"Agent", "Security Agent" and "Syndicated Financing" – new (old) concepts in Kazakh law

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January 2021 has been full of changes to Kazakh legislation regulating financial markets. We previously drew your attention to the changes related to operations of branches of foreign banks, and private placement of non-government bonds. Another important change that came into effect this month is the establishment of a legal framework for “syndicated financing” in Kazakhstan.

A syndicated loan (i.e. a loan provided to a borrower by several lenders), as a separate type of financing, has been used in the Kazakh market for a long time.

However, until January 16, 2021, this type of financing was not expressly regulated by the legislative acts. It was therefore not completely clear if a Kazakh court would properly qualify the contractual obligations of agent and, especially, security agent.

In particular – in a cross-border transaction with a Kazakh law governed pledge – if a security agent, which was de facto not a lender, acted as a pledgee, it was necessary to incorporate into the transaction documents the English law "parallel debt" arrangements, or other similar mechanisms. At the same time, there was a risk that a Kazakh court could consider such mechanisms as fictitious or sham transactions.

The situation has now changed. The Law on Project Financing and Securitization1 was supplemented with a new chapter on "syndicated financing" under which "members of the syndicate of lenders", "agent" and "security agent" received not only specific definitions but also a wide range of rights and obligations.

It is worth mentioning, amongst other things, that the syndicate of lenders exercises its rights by votes of the lenders that provide at least 2/3 of the total financing. In addition, the agent is now responsible for representing the interests of the syndicate in rehabilitation and bankruptcy proceedings.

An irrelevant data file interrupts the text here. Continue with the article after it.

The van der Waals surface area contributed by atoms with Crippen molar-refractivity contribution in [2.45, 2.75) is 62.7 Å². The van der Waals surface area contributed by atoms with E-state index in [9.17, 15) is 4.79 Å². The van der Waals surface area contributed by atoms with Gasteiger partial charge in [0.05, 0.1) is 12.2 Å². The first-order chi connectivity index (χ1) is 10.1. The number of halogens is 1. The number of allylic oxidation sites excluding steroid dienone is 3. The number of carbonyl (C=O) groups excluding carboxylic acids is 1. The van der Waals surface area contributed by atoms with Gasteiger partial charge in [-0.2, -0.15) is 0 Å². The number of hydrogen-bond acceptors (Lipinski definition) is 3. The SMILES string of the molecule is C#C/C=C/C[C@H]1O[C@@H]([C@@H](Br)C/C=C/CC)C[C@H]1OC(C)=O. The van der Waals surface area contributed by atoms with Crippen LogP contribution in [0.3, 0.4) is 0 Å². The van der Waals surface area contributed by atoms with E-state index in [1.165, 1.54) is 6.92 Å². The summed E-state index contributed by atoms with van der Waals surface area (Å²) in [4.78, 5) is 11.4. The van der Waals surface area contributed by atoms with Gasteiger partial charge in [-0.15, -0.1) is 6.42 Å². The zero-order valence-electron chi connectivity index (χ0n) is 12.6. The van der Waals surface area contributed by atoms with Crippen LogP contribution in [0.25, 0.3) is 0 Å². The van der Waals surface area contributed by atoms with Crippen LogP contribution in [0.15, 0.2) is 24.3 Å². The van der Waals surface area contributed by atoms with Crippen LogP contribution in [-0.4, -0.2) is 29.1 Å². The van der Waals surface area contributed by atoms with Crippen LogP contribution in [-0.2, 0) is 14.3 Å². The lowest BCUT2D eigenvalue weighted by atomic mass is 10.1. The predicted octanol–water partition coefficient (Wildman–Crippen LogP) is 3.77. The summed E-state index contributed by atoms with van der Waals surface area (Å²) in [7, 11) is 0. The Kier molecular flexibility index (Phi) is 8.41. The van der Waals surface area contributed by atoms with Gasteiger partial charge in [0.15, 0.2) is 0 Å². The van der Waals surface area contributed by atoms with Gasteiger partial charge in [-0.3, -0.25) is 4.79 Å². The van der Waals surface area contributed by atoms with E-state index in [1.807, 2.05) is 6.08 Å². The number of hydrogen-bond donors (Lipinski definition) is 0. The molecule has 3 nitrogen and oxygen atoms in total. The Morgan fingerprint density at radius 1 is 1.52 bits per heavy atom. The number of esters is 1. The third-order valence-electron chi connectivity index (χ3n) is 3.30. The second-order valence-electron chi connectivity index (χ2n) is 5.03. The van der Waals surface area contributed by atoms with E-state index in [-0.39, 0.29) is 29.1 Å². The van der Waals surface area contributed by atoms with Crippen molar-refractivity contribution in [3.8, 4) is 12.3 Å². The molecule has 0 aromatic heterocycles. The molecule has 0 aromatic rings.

The decision of the legislator to add syndicated financing to the scope of the Law on Project Financing and Securitization seems questionable. In our view, it would have been more appropriate to use the Civil Code2 or the Banking Law3 for these purposes. However, this seems to be more a matter of legal drafting and, in general, we consider the aforementioned changes in the law as being positive.


  1. The Law of the Republic of Kazakhstan No. 126-III "On Project Financing and Securitization" dated 20 February 2006 (the "Kazakhstan Law on Project Financing and Securitisation").
  2. The Civil Code of the Republic of Kazakhstan (General Part) dated 27 December 1994 and the Civil Code of the Republic of Kazakhstan (Special Part) No. 409-I dated 1 July 1999 (together, the "Civil Code").
  3. The Law of the Republic of Kazakhstan No. 2444 "On Banks and Banking Activity in the Republic of Kazakhstan" dated 31 August 1995 (the "Banking Law").

DISCLAIMER: Because of the generality of this update, the information provided herein may not be applicable in all situations and should not be acted upon without specific legal advice based on particular situations.

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